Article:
As a result of the use of alkali metal hydroxide or alkali metal chlorite in the first process stage of the process according to the invention, the (chemically) bonded acetic acid present in the oat husks is split off. In addition, the crystallization-inhibiting nitrogen-containing substances and other concomitant substances, about the nature of which nothing is known as yet, go into solution, while the pentosan is not attacked by the alkali metal hydroxide or alkali metal chlorite. The acetic acid can be distilled off and can, if desired, be isolated from the distillate by extraction with a suitable solvent.
If alkali metal hydroxide is used in the first stage, then sodium hydroxide and potassium hydroxide, but especially sodium hydroxide, are preferred. The process can be carried out, for example, in aqueous solution. When working under normal pressure, the concentration of the alkali metal hydroxide can be, for example, 0.6-4% by weight, based on solvent and alkali metal hydroxide. The preferred concentration range is 0.6-3, in particular, 1-2% by weight. The temperature is 15-100°C, preferably, 25°-60°C.
By way of example, 1.2% strength aqueous NaOH at room temperature dissolves almost 20% of the oat husk material, the acetic acid is split off and the residue contains 50.5% of pentosan. 2% strength NaOh at 50°C dissolves 38% of the oat husk material and the residue contains 46.6% of pentosan; 3% strength NaOh at 50°C dissolves 40% of oat husk material and the residue contains 31% of pentosan; 4% strength NaOH at 60°C. dissolves about 45% of oat husk material and the residue contains 30% of pentosan.
If the process is carried out under pressure it is possible to use, for example, alkali metal hydroxide concentrations of 0.3 to 1.5% by weight, preferably of between 0.5 and 1.0% by weight. In that case, the most advantageous concentration is 0.66% by weight. The pressure is preferably up to 3 atmospheres gauge and the temperature is preferably up to 125°C. The pressure is in general generated autogenically in the autoclave. If the process is carried out under pressure with 0.66% strength NaOH, 25-27% of the interfering materials are dissolved and the residue contains 50% of pentosan.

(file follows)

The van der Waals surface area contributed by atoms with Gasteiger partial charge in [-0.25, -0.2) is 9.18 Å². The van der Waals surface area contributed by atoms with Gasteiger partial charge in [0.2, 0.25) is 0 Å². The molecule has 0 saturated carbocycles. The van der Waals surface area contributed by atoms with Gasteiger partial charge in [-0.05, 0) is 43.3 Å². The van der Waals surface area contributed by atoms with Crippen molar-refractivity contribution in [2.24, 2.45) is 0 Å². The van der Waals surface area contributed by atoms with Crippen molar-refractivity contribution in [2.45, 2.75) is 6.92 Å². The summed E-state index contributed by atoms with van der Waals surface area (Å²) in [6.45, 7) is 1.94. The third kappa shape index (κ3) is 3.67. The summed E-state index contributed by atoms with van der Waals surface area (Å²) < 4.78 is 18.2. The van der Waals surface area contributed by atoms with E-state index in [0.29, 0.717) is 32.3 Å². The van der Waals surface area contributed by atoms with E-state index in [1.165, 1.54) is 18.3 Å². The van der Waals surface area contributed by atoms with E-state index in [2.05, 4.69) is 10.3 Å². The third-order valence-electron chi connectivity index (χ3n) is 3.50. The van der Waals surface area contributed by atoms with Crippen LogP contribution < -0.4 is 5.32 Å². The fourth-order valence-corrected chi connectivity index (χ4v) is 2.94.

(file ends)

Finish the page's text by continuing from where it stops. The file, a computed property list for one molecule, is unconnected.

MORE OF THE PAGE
If the hydrolysis in the first stage of the process according to the invention is carried out with alkali metal chlorite, the potassium salt or sodium salt, but especially the sodium salt, is again used for preference. The concentration of the chlorite in the solvent, which is preferably water, is up to 10% by weight, 2 to 6% by weight being preferred. The pH value of the reaction mixture is initially adjusted to be alkaline, preferably at least 11. Thus, in contrast to the usual reactions with alkali metal chlorite, the treatment is not carried at an acid pH value already from the start. During the hydrolysis, the pH value drops to about 4-5. The process is carried out without use of pressure and the temperature is preferably between 15° and 60°, especially between 30° and 55°C. The oat husks lose approximately 11% of their weight and have a white-yellowish appearance, the acetic acid has been split off and the pentosan content of the residue has risen to 49.8%. Since the amount of NaClO2 consumed is only as much as corresponds to the acetic acid split off, the reaction solution can be reused several times after replacing the NaClO2 consumed, which must always be present in exess.